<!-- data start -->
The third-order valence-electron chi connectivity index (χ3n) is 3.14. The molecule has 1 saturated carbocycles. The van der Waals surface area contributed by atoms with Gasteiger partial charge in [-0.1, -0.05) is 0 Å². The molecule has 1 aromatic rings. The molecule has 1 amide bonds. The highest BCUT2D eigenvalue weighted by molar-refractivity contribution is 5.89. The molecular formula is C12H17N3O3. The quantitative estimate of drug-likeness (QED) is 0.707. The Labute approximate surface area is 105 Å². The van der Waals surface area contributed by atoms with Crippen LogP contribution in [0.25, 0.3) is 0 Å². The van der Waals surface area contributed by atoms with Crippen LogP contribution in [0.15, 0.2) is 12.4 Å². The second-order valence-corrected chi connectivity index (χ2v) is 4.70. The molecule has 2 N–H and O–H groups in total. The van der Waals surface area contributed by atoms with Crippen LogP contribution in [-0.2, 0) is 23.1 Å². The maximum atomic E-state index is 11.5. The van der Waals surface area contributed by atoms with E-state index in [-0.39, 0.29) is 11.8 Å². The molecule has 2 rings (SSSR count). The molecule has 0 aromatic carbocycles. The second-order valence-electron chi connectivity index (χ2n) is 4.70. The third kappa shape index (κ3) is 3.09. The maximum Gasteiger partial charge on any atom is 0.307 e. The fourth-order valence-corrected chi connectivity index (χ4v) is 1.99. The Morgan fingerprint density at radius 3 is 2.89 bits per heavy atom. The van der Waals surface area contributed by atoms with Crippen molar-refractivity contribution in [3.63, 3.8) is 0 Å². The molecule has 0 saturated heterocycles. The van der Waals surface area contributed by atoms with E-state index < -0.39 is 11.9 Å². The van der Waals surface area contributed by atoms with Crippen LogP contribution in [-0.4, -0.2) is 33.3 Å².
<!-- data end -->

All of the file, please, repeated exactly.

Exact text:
The third-order valence-electron chi connectivity index (χ3n) is 3.14. The molecule has 1 saturated carbocycles. The van der Waals surface area contributed by atoms with Gasteiger partial charge in [-0.1, -0.05) is 0 Å². The molecule has 1 aromatic rings. The molecule has 1 amide bonds. The highest BCUT2D eigenvalue weighted by molar-refractivity contribution is 5.89. The molecular formula is C12H17N3O3. The quantitative estimate of drug-likeness (QED) is 0.707. The Labute approximate surface area is 105 Å². The van der Waals surface area contributed by atoms with Crippen LogP contribution in [0.25, 0.3) is 0 Å². The van der Waals surface area contributed by atoms with Crippen LogP contribution in [0.15, 0.2) is 12.4 Å². The second-order valence-corrected chi connectivity index (χ2v) is 4.70. The molecule has 2 N–H and O–H groups in total. The van der Waals surface area contributed by atoms with Crippen LogP contribution in [-0.2, 0) is 23.1 Å². The maximum atomic E-state index is 11.5. The van der Waals surface area contributed by atoms with E-state index in [-0.39, 0.29) is 11.8 Å². The molecule has 2 rings (SSSR count). The molecule has 0 aromatic carbocycles. The second-order valence-electron chi connectivity index (χ2n) is 4.70. The third kappa shape index (κ3) is 3.09. The maximum Gasteiger partial charge on any atom is 0.307 e. The fourth-order valence-corrected chi connectivity index (χ4v) is 1.99. The Morgan fingerprint density at radius 3 is 2.89 bits per heavy atom. The van der Waals surface area contributed by atoms with Crippen molar-refractivity contribution in [3.63, 3.8) is 0 Å². The molecule has 0 saturated heterocycles. The van der Waals surface area contributed by atoms with E-state index < -0.39 is 11.9 Å². The van der Waals surface area contributed by atoms with Crippen LogP contribution in [-0.4, -0.2) is 33.3 Å².